The nightmare of most 21st century parents became a reality for Alicia Bellette this week, when her little girl was approached by an online predator asking for nude photographs.
A predator posing as Justin Bieber.
The mother, from Melbourne’s western suburbs, said she was apprehensive about allowing her eight-year-old daughter Charli to download the popular app Musical.ly on Saturday, reports The Age.
Her little girl had never used social media before, so Bellette took care to ensure the account was as private and secure as possible.
Yet within just 48 hours, notifications flashed up on their iPad. A fellow user of the app – which is used by children to create and share music videos – had sent several messages to the Charli under the name ‘The Real Justin Bieber’.
The schoolgirl opened them in front of her mother.
"Who wants to win a five minute video call with me?" the first message read, according to The Age.
Then, "All you need to do is send me a photo of you naked, or of your vagina."
"Lots of girls send me these pics all the time I will never tell anyone."
And finally, "message me right now if you want to do it".
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Bellette said she was instantly sickened by what she'd read, and immediately blocked and reported the user to app administrators.
She then took the iPad to a local police station. But, while officers were reportedly "horrified" by the messages and promised to look into it, they warned her it would be unlikely they'd have any success in locating the offender among the app's 130 million worldwide users.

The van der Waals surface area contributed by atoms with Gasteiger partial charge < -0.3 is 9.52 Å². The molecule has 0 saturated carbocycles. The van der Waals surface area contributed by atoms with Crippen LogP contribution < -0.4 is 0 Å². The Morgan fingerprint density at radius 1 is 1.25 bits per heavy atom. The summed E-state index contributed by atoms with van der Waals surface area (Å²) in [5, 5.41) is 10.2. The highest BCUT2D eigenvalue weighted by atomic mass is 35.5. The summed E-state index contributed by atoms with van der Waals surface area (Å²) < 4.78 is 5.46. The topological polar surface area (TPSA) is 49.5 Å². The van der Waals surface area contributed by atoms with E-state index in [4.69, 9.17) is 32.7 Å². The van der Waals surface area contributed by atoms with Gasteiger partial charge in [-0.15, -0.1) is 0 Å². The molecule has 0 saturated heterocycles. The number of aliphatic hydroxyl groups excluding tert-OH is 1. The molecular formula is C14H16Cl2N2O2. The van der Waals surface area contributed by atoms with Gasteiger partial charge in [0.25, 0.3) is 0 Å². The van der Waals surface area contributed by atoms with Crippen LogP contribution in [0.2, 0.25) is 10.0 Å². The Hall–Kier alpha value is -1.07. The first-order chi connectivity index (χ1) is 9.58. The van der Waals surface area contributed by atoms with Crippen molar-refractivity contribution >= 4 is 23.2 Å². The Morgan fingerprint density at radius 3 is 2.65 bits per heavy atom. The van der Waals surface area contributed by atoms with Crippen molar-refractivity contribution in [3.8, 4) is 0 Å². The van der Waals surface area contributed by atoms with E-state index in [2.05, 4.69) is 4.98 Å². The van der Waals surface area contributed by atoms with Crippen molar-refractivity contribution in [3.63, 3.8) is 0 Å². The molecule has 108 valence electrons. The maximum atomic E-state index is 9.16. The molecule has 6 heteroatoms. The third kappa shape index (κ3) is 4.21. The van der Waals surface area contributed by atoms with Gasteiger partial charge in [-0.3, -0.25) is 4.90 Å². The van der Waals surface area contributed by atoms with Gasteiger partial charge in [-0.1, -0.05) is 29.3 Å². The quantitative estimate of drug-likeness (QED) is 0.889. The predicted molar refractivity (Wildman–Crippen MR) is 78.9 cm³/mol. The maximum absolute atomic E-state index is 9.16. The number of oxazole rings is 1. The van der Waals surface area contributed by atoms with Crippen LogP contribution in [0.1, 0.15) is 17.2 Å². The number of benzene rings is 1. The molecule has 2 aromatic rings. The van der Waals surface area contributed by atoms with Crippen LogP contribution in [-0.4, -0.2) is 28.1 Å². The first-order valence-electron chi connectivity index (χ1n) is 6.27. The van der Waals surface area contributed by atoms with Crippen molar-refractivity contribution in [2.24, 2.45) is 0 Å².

"For her to only have seven friends, and for him to be able to find her on such a private account, it worries me sick," Ballet told The Age.
"I'm thankful I was standing over her that day and I'm hoping she would have made the correct decision, but at the end of the day she's eight years old."
As cyber safety expert Susan McLean told The Project on Wednesday night, there's no safe way for children to use the Musical.ly app, or indeed most like it.
"Yes, you can have a private account, yes, you can turn location services off, but that doesn't stop any of your followers taking your content and re-sharing it," she said.
For her, the key is to educate parents and school communities about such dangers, and for them to then share that knowledge.
"Because the alternative," she said, "is when we have a large proportion of children pestering Mum or Dad to have apps they shouldn't have, and the parent gives in because it seems the majority are allowing it."